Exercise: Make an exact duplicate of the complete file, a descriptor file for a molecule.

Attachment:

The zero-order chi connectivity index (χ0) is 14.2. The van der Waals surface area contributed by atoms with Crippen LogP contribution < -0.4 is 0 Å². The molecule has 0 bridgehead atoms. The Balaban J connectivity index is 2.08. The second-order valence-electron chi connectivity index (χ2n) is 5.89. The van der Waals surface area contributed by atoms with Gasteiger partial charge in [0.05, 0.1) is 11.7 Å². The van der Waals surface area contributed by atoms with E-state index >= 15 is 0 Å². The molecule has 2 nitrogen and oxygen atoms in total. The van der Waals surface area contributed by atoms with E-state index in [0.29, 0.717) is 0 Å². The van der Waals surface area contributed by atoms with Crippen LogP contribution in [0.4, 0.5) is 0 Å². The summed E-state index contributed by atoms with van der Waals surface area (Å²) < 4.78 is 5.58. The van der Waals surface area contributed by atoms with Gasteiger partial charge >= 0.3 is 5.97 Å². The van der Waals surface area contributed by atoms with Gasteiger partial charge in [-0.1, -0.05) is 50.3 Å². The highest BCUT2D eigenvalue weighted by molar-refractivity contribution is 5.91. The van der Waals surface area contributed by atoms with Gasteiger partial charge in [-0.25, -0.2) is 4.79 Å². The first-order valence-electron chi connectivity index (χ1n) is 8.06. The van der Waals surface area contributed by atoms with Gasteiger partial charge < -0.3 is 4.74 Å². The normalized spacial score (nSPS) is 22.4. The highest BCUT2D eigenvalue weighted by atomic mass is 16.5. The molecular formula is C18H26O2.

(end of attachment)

The zero-order chi connectivity index (χ0) is 14.2. The van der Waals surface area contributed by atoms with Crippen LogP contribution < -0.4 is 0 Å². The molecule has 0 bridgehead atoms. The Balaban J connectivity index is 2.08. The second-order valence-electron chi connectivity index (χ2n) is 5.89. The van der Waals surface area contributed by atoms with Gasteiger partial charge in [0.05, 0.1) is 11.7 Å². The van der Waals surface area contributed by atoms with E-state index >= 15 is 0 Å². The molecule has 2 nitrogen and oxygen atoms in total. The van der Waals surface area contributed by atoms with E-state index in [0.29, 0.717) is 0 Å². The van der Waals surface area contributed by atoms with Crippen LogP contribution in [0.4, 0.5) is 0 Å². The summed E-state index contributed by atoms with van der Waals surface area (Å²) < 4.78 is 5.58. The van der Waals surface area contributed by atoms with Gasteiger partial charge >= 0.3 is 5.97 Å². The van der Waals surface area contributed by atoms with Gasteiger partial charge in [-0.1, -0.05) is 50.3 Å². The highest BCUT2D eigenvalue weighted by molar-refractivity contribution is 5.91. The van der Waals surface area contributed by atoms with Gasteiger partial charge in [-0.25, -0.2) is 4.79 Å². The first-order valence-electron chi connectivity index (χ1n) is 8.06. The van der Waals surface area contributed by atoms with Gasteiger partial charge < -0.3 is 4.74 Å². The normalized spacial score (nSPS) is 22.4. The highest BCUT2D eigenvalue weighted by atomic mass is 16.5. The molecular formula is C18H26O2.